@txbob, Thanks for the comments. I had actually started by running deviceQuery - but when that failed, I turned to the simpler program defined above. For the record, when running deviceQuery, I get the following output:
CUDA Device Query (Runtime API) version (CUDART static linking)
cudaGetDeviceCount returned 30
-> unknown error
Result = FAIL
So, not much help there. Given the two potential sources you mentioned, I’ll start w/ your Item #2. As your referenced discussion suggested, I searched optimus Cuda and found some instructions for engaging the Optimus set for Thinkpads. (I was encouraged by this b/c I’m trying to do all this on a Lenovo W700 Thinkpad). The particular instructions were for a Thinkpad W520. However, the problem seems to be that I don’t have an ‘Optimus’ option w/in my BIOS (I can only switch between a PCIe graphics option when ‘docked’ or to use the ‘Internal’ graphics card - but there does not seem to be a way to specify my NVidia GPU over the GPU that is probably attached to the motherboard of the laptop.) So the Optimus route does not seem to work for me. (My W700 is either too old - or I have the wrong BIOS installed to get Optimus functioning…)
As for your Item #1, here’s how I got Cuda 6.5 going on my system (w/ comments on why I did each step):
- Started with a clean operating install of Ubuntu 14.04
- If I try to use any kind of advanced packaging tool (e.g. sudo apt-get install cuda) or even download the cuda 6.5 DEB file, it automatically tries to install Cuda 8.0. So I had to use the ‘distribution-independent package’ install method as follows.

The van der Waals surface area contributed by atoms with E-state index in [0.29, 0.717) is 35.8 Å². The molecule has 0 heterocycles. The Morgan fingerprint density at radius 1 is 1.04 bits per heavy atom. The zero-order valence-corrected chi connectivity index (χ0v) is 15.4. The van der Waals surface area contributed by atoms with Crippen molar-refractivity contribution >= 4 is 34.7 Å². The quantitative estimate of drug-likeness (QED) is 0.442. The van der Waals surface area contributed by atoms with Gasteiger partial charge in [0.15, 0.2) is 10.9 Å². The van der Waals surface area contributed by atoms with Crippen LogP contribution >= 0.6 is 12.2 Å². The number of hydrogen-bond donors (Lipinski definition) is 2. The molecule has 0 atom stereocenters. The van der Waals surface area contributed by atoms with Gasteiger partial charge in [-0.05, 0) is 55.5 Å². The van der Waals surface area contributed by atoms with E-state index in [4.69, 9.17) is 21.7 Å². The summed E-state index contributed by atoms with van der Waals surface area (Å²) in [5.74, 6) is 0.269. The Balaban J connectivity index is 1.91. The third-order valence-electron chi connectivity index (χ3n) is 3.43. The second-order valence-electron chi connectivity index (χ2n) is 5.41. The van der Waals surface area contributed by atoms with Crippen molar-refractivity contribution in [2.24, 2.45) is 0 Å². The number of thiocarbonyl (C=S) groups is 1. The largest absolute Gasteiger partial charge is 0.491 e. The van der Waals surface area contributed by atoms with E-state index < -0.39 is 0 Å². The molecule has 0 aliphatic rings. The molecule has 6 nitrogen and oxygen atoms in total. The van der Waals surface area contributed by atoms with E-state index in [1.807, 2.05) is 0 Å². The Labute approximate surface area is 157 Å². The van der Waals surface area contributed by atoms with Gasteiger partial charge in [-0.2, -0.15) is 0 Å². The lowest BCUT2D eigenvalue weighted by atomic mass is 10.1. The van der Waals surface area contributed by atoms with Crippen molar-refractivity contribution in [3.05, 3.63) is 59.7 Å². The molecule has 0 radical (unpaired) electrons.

- First, I got the 340.98 Nvidia driver running by doing the following:
sudo apt-get --purge remove nvidia-*
sudo add-apt-repository ppa:graphics-drivers/ppa
sudo apt update
- Then go to the ‘Additional Drivers’ app and specifically select the NVidia 340.98 driver and ‘apply changes’ and then reboot.
- Then go to https://developer.nvidia.com/cuda-toolkit-65 and go to the Linux x86 tab and download the cuda_6.5.14_linux_64.run file (which btw takes at least an hour to download!)
- I then extracted the three *.run files w/in this file by running:
sh cuda_6.5.14_linux_64.run -extract=/home/eric/Downloads/
6a. This creates three *.run files:
6b. Btw, if instead of 340.98 which I installed above, I try to move forward with the 340.29 driver here, when I try to reboot, I am unable to even log-in and am forced to reinstall the O/S and start over!
7. Make the run files executable and run the Cuda install with:
sudo chmod +x *.run
8 Then edit the path, etc. variables by editing the /etc/environment file to the following:
- Install the samples and run deviceQuery with the following commands
sudo chown -R eric:eric
- … and upon doing the above, I get the output I gave at the top of this post.
So, unless someone can see a mistake in the process I’ve used above, it appears that Cuda running on my laptop is not able to access the NVidia GPU. Is it just not possible to ‘turn on’ this GPU for Cuda access b/c it’s too old? Or is there some command or process that would allow me to do that? For example, is the BIOS I’m running out of date? How would I find an updated BIOS that could give me Optimus functionality?